You can't move for interesting bits and bobs at your trade shows, and CORE Bike is no exception. There was plenty of stuff we'd seen before but also some shiny new things, so sit back and let us tell you all about them. From seatposts to sprockets and racks to reads, there was something for everyone.
First up are O-Synce, who you probably haven't heard of - we certainly hadn't. Anyway they're a German bike computer manufacturer and they were showing off some interesting stuff. The Mini was a Cateye-Strada-esque unit with the whole unit as the button, so you just tap it to scroll through the functions.
More interesting that that though was the Macro, which mounts on a kind of stalk, the better to be in your field of vision, and the buttons aren't on the computer at all: they're either in the mount, or – more interestingly – on a remote control that you can fit next to your grip on flat bars. Ostensibly aimed at mountain bikers – who might balk at a computer that's sitting proud of the bars – it'll surely find favour amoung the legions of flat-bar-hybrid-riding sport commuters out there. There's no drop bar remote as yet. The Macro is modular, so once you've chosen your basic computer – wired, analogue wireles or ANT+ transmission, with or without an altimeter – you can add other bits – cadence, HRM, power sensor, PC interface – on top. The computer has all the functionality built in. Good news if you want to build up your system over time. You can also buy the system as a watch, and add a foot pod for your running.
The O-Synce man also had a prototype of their new GPS-based comuter which will allow you to create tracks on a Google-Maps-based program on your PC and upload waypoints and instructions to the head unit. There's no mapping, just an arrow telling you which way to go and your instructions falshing up when you reach a waypoint. It also has a trackback function to help you find your way home. RRP is likely to be around £120 with a weight of 45g. The planned release date is April.
What O-Synce didn't have on show was their pedal-based power measuring system, which introduces a strain gauge in each pedal (the first pedals are likely to be Look compatible). You can not only monitor the power output but also where the power is applied in the pedal stroke and which leg is stronger, a bit like the Wattbike. The analytic functions will be built into the next version of the Macro computer.
They're also working on a cap with a head-up-display for running, so you can "look up in the sky and see your pulse rate". No release date for that though...
Halo had some new bits and bobs on their stand, the most interesting being the Fix-G hub. This has a standard thread on one end, but the other features a short – and fixed – hyperglide spline pattern. This allows you to use any HG-compattible sprocket, although Halo recommend the wider-based cogs from the likes of Surly to guard against chewing up the Aluminium splines. The system uses a standard lockring and allows a degree of chainline adjustment using spacers. It's a very neat solution made neater by the fact that halo are now offering thread covers in a range of colours to hide that unsightly thread on the other side if you're not using it. Tidy.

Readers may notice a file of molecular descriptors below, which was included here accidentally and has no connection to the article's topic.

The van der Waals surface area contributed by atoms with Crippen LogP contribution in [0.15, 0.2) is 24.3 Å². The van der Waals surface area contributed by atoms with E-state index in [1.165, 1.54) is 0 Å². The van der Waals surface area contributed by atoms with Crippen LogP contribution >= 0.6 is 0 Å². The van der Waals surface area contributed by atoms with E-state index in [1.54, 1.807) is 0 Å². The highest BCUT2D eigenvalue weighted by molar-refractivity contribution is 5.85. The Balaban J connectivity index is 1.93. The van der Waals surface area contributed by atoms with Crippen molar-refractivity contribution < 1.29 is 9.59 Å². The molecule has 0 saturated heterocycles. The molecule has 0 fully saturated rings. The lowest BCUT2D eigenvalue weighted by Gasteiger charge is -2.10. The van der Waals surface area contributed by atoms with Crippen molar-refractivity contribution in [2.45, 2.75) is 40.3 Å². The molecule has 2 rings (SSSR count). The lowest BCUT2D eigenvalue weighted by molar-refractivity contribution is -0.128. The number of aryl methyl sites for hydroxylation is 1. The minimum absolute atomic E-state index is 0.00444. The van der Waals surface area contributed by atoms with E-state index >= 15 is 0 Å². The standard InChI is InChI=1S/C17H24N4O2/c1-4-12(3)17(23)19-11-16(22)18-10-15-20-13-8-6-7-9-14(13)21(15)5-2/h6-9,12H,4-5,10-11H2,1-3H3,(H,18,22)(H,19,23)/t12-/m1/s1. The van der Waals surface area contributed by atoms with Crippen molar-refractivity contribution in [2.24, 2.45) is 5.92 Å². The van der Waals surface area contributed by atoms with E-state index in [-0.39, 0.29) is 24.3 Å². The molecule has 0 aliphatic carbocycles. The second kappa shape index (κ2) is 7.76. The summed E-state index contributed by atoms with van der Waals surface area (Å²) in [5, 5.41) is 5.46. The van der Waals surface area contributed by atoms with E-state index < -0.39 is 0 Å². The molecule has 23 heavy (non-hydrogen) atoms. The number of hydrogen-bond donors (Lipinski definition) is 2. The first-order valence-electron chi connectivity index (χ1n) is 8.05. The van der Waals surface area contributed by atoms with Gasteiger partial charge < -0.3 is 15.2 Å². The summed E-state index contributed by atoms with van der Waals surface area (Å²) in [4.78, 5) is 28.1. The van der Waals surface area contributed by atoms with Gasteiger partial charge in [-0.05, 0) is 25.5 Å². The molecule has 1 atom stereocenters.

The Halo Twin Rail Berlin anti-puncture tyre has a good story behind it. Halo received a pretty damning report of their standard Twin Rail tyre from a Berlin courier – not that we'd agree here at road.cc towers, it's a cracking town tyre – that slated said hoop for not being durable and pucture resistant enough. Quite what he was riding over wasn't clear, but instead of retreating to the office to fume and throw darts at a picture of the Brandenburg Gate, the boys at Halo set about making a heavy duty version of the Twin Rail, with a 29mm casing and a puncture strip three times as thick. The resulting rubber looks set to be a cracking hardcore urban choice, we'll let you know when we get one in.
Lezyne came down to see us not so long ago and brought most of their new stuff with them, but we hadn't seen their Power Rack Elite, possibly the most macho name for a rack yet. Anyway it's a burly bit of kit, and it's got some really nice touches too, nost nice being the articulated arms which use a little ball and socket joint. Very clever.
Also new was an expandable rack bag with fold-out mini panniers, basically Lezyne's take on the Agu Yamaska but that's no bad thing. The side pocket capacity is a bit bigger, and there's a meaty hook to fix the drop-down sections to your rack.
Like to run an aHead stem but don't like the thought of all those spacers? looking for something that looks a bit like a quill stem? enter Genetic, who had this new stem on display, complete with jaunty retro angle and 1980s semi-brushed finish. It's not quite a Cinelli 1R but hey, it's a start.
Software-wise, Seal Skinz were busy introducing everyone to their new waterproof beanie and peak beanie. The hats are knitted on the outside with a microfibre lining – very snug – and there's a membrane in between to keep the elements out. Looks like a winner if you're not a halmet devotee and you want to keep your bonce warm and dry. Thankfully it doesn't make you look like a medieval peasant either, unlike some of the hat's we've seen recently. Seal Skinz are notorious for making their staff stand in a tray of water for the duration of the Eurobike show to show how waterproof their socks are; luckily for the CORE crew, there was no stand-on-your-head edict.
That's all for now - stay tuned for more from CORE!
Dave is a founding father of road.cc, having previously worked on Cycling Plus and What Mountain Bike magazines back in the day. He also writes about e-bikes for our sister publication ebiketips. He's won three mountain bike bog snorkelling World Championships, and races at the back of the third cats.